Jerome Taylor’s return could boost West Indies’ chances against New Zealand
West Indies’ pace attack could prosper with Jerome Taylor leading the way © Getty Images
Jerome Taylor is perhaps best known as the man who made Ricky Ponting his bunny. With his return to national duty after a period of four years, Taylor could well reignite the spark that was so long missing in the West Indies pace attack. Shiamak Unwalla looks at the career of the man who dismissed Ponting nine times in 12 games.
It is said that the quality of a bowler can be gauged by the quality of the batsman he dismisses. If that is true, there would be few bowlers of a higher quality than Jerome Taylor. Having made his debut for West Indies in 2003, Taylor is now in his 11th year of international cricket — a fact that is rather surprising when one sees the number of matches he has played.
With merely 29 Tests and 66 One-Day Internationals (ODIs) under his belt, Taylor comes across as someone who has been grossly under-utilised. Quick, accurate and very difficult to get away, Taylor thrives in limited-overs cricket. In Tests, his records aren’t quite as good — an average of above 35 and a strike-rate of 60 are perhaps higher than he would like, but even then his ability to take wickets is evident.
Taylor is perhaps best remembered for his outstanding bowling in the ICC Champions Trophy 2006, when he took a hat-trick against Australia. The eventual champions were cruising at 214 for six chasing 234 when Taylor removed Michael Hussey and Brett Lee off the last two balls of the 48th over. With Australia needing 16 off the final over to win, Taylor then knocked over Brad Hogg off the first ball to get a hat-trick and virtually win the game for the West Indies. This after he had removed Ricky Ponting — who else? — for one.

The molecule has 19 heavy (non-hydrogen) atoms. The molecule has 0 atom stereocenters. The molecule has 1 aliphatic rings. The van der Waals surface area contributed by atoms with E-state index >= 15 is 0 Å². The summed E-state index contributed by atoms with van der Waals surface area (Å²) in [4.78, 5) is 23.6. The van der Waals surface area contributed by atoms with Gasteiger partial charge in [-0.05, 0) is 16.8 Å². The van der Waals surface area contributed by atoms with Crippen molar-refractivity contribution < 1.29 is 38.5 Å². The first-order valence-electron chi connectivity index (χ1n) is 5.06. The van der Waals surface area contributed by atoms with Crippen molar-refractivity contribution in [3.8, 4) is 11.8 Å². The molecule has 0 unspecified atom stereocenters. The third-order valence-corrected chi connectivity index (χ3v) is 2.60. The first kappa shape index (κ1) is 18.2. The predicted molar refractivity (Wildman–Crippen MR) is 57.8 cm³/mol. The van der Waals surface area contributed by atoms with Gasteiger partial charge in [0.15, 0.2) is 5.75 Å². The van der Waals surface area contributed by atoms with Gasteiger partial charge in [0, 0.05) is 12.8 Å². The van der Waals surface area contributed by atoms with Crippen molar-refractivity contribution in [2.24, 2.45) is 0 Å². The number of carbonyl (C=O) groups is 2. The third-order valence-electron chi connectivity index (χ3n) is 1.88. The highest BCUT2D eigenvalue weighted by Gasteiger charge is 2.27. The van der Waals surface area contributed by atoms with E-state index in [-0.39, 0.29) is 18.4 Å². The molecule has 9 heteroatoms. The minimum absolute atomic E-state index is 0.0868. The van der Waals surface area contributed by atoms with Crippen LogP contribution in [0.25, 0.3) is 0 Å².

At a time when West Indies are struggling to field more than one specialist fast bowler in their side, Taylor’s return would be more than welcome. He has the ability to lead an attack — something that Kemar Roach seems to lack — and under him, the West Indies bowling attack could prosper. Taylor has had a lot of match practise recently, and has been in good form for Jamaica in First-Class cricket.
If he can replicate that form against New Zealand in the on-going Test series, there is every chance that West Indies could hold their own at home. While he only took one wicket against the Kiwis in the first innings of the first Test at Jamaica, Taylor bowled well and was miserly. One feels that the West Indies are due for a change in their fortunes. A new captain and the return of their spearhead could well hasten that change.
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(Shiamak Unwalla is a reporter with Cricket Country. He is a self-confessed Sci-Fi geek and Cricket fanatic who likes to pass his free time by reading books, watching TV shows, and eating food. Sometimes all at the same time. You can follow him on twitter at @ShiamakUnwalla)